This invention therefore has a wide field of applications and may be used for the recovery of various adsorbable organic nitrogen compounds; and it is quite economical because a great deal of costly evaporation is eliminated and because acid costs in practice are materially reduced.
It will be understood that our invention may, be practiced in various other ways, and for the of protein-containing organic matter and, containing such compounds with ionized inorganic constituents, which comprises passing the dilute solution through a bed of granular organic hydrogen exchange material substantially saturated with hydrogen ions and dividing from the resulting eilluent a portion thereof which is substantially enriched in such amino acid compounds.
2. A process for preparing a purer and more concentrated solution of amino acid compounds from an impure dilute solution derived from the processing of protein-containing organic matter and containing such compounds with other organic and ionized inorganic constituents, which comprises passing the dilute solution through a bed of granular organic hydrogen exchange material substantially saturated with hydrogen ions and dividing successive portions of the resulting eflluent into several fractions including an acidic fraction of low nitrogen and ash content, a fraction of low ash content that is substantially enriched in nitrogen compounds and a fraction somewhat enriched in nitrogen compounds and somewhat reduced in ash content as compared ,with the dilute solution.
3. A process for preparing a purer and more concentrated solution of amino acid compounds from an impure dilute solution derived from the processing of protein-containing organic matter and containing such compounds with other organic and ionized inorganic constituents, which comprises feeding the dilute solution into and through a freshly regenerated bed of granular organic hydrogen exchange material substantially saturated with hydrogen ions whiletaking of! a resulting eflluent from the outlet of the bed, dividing the eilluent into several successive fractions according to its changing composition, including an acidic fraction of low nitrogen and ash content, a fraction of low ash content that is substantially enriched in nitrogen compounds and a fraction somewhat enriched in nitrogen compounds and somewhat reduced in ash content as compared with the dilute solution, discontinuing the feeding when the eiiluent becomes nearly the same as the feed solution, and thereafter treating the exchan e material with an acid solution, including said acidic fraction, to regenerate the bed.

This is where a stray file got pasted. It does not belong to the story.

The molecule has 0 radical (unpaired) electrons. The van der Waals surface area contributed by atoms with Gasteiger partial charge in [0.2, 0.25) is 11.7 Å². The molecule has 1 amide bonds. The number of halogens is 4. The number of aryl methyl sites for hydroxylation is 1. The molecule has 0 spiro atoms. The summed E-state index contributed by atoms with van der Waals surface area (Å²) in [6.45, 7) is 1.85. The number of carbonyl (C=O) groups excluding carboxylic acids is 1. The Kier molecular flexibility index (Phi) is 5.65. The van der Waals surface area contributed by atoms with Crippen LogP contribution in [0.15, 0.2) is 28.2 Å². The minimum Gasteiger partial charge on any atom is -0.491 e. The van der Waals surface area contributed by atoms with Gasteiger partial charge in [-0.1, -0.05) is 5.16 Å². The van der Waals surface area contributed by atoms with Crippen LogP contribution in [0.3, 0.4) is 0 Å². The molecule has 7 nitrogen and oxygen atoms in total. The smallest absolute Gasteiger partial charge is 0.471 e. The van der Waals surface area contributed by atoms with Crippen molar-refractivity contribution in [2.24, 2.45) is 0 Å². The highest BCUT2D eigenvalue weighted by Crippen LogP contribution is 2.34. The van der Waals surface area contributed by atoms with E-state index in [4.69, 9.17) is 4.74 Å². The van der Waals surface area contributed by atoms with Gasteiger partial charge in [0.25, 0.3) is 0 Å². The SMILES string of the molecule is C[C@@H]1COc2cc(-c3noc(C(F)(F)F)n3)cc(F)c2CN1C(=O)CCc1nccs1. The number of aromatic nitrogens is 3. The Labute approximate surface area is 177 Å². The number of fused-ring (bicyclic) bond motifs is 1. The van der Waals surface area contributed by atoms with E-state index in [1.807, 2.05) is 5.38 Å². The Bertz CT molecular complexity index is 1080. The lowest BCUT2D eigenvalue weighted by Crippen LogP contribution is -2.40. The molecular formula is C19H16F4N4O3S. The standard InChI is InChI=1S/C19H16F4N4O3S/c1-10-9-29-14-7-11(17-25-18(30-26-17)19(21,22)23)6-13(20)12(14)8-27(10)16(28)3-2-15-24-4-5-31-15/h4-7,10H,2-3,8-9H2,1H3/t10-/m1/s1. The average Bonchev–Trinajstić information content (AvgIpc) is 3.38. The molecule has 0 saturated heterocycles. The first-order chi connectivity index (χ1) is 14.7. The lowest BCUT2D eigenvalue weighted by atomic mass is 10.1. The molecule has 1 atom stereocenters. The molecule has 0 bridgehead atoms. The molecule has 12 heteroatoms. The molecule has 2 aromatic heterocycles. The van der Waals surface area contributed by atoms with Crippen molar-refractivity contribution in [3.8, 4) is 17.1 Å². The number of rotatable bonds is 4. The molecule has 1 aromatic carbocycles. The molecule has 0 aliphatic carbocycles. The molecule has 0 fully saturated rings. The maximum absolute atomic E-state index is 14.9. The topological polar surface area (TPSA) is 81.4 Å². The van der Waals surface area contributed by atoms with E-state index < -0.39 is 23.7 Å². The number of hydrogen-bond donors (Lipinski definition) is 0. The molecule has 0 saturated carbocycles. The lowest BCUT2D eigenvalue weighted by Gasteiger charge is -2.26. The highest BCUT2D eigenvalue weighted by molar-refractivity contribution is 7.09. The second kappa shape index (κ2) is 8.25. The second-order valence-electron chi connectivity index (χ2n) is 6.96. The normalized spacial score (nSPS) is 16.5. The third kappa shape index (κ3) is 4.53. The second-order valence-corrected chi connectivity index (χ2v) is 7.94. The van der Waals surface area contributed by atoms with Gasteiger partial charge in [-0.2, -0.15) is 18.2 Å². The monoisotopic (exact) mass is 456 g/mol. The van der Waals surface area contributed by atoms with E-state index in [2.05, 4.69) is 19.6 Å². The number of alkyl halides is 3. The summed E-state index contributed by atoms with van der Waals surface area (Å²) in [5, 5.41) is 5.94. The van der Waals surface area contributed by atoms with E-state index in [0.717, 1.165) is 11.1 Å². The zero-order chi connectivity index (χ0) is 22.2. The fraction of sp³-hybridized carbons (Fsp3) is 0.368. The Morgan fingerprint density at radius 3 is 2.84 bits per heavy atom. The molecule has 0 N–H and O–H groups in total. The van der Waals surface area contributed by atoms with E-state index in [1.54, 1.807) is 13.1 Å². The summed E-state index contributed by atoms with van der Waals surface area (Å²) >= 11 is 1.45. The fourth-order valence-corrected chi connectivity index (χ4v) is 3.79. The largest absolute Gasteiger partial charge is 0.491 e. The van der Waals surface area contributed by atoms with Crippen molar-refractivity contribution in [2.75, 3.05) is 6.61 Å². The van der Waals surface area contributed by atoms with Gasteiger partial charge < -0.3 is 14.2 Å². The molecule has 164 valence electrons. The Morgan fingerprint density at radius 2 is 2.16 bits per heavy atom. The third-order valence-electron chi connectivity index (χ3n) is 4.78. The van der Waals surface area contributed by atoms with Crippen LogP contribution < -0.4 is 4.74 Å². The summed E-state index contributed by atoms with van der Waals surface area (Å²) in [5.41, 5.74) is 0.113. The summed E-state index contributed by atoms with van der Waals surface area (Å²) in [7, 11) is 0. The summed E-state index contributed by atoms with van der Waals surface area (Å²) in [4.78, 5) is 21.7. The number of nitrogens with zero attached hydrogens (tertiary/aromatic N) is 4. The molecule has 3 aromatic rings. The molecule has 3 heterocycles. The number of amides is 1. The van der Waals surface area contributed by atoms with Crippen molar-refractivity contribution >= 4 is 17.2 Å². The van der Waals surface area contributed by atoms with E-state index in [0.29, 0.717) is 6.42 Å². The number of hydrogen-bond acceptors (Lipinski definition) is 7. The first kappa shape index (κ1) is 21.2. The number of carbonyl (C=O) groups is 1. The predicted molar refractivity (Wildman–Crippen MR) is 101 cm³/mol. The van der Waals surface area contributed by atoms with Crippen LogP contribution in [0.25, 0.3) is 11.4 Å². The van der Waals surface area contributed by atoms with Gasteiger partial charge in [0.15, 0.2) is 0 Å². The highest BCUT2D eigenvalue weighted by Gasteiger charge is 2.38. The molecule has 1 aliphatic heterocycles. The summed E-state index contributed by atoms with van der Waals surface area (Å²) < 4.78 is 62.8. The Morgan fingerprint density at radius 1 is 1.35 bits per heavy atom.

f 4. A process for preparing an enriched solution of amino acid compounds from sugar beet waste water, which comprises treating the wastewater with carbon dioxide to precipitate excess lime as calcium carbonate, separating the calcium carbonate, and then passing the waste water in its original dilute condition through a bed of granular organic hydrogen exchange material substantially saturated with hydrogen ions and dividing from the resulting eilluent a portion thereof which is substantiall enriched in such amino acid compounds.
5. A process for recovering betainefrom sugar beet Waste water which comprises passing the waste water through a bed of granular organic hydrogen exchange material substantially saturated with hydrogen ions, dividing from the resulting efliuent a portion thereof which is substantially enriched in amino-acid compounds,
treating said portion with activated carbon to clarify the same, thereafter reacting said portion with enough of a mineralacid that forms an acid salt with betaine to form a solution containing the betaine content of said portion as the corresponding acid salt of betaine, and then crystallizing and separating said salt from said solution.